Scientists say a translucent, “ghost-like” octopod discovered in ocean depths near Hawaii is “almost certainly” a new species.
It was found by a submersible vehicle at a depth of around 2.5 miles (4km) off Necker Island.
Scientists from the National Oceanic and Atmospheric Administration (NOAA) said it was a depth record for an octopod without fins.
The creature has already been nicknamed “Casper” after the cartoon ghost.
The octopod lacked pigment cells, giving it its light-coloured appearance.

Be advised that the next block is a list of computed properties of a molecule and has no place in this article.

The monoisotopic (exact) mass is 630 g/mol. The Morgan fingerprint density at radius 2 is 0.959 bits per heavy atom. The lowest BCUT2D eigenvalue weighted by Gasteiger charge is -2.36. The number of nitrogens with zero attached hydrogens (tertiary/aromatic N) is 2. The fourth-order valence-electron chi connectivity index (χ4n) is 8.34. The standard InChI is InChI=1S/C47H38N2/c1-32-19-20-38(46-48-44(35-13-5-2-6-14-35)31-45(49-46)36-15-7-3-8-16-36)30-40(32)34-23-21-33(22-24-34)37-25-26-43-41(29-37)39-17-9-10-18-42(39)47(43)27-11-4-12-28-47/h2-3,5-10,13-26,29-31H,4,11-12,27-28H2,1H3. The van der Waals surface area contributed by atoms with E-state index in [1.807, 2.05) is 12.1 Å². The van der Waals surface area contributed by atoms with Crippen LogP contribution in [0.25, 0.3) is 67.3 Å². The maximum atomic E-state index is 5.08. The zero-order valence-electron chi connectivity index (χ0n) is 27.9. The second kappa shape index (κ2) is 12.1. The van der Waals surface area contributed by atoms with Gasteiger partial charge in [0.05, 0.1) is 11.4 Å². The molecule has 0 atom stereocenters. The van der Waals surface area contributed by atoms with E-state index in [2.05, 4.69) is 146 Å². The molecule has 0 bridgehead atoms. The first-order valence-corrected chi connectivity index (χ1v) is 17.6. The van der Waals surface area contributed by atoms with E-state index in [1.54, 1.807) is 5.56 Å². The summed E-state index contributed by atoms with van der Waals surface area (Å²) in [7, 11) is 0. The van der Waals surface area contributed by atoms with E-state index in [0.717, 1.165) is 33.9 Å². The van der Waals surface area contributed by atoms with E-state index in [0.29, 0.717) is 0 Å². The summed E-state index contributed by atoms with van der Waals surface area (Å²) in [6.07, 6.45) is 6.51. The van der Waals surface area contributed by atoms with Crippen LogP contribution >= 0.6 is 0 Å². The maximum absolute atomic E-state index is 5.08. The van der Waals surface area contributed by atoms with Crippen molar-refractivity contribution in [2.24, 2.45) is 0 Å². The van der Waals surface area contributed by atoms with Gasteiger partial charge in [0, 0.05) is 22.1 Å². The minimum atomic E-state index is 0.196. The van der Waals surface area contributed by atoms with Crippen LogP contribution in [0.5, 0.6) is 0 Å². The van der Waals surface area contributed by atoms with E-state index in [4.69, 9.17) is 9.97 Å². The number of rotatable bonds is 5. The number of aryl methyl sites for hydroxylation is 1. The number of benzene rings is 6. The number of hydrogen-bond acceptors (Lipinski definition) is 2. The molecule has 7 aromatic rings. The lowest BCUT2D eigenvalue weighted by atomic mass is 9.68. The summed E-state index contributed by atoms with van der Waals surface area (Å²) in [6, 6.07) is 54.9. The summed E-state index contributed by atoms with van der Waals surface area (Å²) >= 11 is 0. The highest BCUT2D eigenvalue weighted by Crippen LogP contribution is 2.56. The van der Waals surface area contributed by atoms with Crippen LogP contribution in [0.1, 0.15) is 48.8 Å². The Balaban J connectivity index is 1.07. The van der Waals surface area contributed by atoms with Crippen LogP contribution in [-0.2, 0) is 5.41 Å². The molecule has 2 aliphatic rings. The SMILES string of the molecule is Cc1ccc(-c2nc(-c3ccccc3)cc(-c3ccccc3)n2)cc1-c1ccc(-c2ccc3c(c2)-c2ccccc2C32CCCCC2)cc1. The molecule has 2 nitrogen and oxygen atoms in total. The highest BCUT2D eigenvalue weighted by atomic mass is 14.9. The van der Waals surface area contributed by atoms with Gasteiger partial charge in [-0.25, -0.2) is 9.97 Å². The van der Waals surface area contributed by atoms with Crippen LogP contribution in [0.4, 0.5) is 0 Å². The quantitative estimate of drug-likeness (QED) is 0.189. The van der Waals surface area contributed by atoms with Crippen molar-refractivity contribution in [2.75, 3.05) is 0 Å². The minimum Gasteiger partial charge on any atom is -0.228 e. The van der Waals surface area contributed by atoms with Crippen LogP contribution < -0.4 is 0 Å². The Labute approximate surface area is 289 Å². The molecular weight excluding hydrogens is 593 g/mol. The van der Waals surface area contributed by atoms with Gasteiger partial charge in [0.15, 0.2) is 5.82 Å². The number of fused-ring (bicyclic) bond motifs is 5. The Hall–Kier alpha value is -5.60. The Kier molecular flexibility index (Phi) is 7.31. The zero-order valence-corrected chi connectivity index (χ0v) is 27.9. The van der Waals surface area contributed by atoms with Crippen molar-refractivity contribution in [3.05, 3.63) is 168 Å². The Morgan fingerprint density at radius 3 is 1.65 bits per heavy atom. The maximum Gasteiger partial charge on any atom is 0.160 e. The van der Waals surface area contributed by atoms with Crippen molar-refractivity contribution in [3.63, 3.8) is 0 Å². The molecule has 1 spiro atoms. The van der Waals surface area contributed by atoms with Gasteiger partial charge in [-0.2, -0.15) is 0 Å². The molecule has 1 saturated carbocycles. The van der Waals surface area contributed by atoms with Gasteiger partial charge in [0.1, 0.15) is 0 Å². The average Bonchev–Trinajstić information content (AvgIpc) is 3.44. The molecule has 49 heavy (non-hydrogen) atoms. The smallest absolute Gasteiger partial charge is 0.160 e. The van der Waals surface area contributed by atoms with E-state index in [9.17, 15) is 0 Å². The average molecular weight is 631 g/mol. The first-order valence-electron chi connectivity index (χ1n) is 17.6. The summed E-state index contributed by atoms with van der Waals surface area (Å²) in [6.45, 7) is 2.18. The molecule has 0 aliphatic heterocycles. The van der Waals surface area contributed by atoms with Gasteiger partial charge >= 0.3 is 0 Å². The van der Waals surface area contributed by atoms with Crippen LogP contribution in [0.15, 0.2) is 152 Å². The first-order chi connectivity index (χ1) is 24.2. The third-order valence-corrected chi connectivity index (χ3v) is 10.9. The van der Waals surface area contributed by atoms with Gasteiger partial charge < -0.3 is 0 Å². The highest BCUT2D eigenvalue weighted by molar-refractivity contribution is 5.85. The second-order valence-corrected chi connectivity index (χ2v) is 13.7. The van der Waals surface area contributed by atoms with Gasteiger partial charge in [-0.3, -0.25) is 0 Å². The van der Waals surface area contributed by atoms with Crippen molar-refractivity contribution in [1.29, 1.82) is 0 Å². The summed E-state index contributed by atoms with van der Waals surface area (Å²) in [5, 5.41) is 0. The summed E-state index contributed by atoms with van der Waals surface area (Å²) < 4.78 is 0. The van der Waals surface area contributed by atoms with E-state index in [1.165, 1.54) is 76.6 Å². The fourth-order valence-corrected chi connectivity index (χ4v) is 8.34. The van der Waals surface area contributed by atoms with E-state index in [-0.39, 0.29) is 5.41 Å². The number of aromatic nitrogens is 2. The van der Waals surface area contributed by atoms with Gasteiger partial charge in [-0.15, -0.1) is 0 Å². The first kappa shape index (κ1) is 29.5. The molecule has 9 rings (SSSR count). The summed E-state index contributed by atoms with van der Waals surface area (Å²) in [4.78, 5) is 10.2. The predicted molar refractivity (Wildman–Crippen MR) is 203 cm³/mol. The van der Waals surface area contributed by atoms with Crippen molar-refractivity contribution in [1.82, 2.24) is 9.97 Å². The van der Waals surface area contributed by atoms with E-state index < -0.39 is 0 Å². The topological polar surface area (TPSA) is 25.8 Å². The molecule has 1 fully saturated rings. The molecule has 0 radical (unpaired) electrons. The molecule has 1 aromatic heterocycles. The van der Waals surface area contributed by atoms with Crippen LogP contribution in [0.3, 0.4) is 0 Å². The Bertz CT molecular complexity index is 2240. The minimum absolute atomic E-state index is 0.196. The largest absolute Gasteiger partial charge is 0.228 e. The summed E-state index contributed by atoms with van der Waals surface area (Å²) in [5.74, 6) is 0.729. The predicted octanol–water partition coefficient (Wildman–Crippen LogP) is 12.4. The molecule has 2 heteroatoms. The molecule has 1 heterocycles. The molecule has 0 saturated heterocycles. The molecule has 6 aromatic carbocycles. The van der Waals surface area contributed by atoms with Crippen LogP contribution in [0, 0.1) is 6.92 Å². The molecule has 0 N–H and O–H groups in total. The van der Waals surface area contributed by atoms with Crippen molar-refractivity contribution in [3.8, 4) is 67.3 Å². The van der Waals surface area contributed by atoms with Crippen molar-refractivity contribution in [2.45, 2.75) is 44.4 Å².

“It is almost certainly an undescribed species” Michael Vecchione of the NOAA said, calling it a “remarkable little octopod”.
Deep-sea octopods fall into two categories – cirrate, or ‘Dumbo’, octopods with fins, or incirrate octopods, without fins, which look more akin to shallow-water octopus.
The sighting of Casper represents the deepest ever observed sighting of an incirrate octopod, Mr Vecchione said.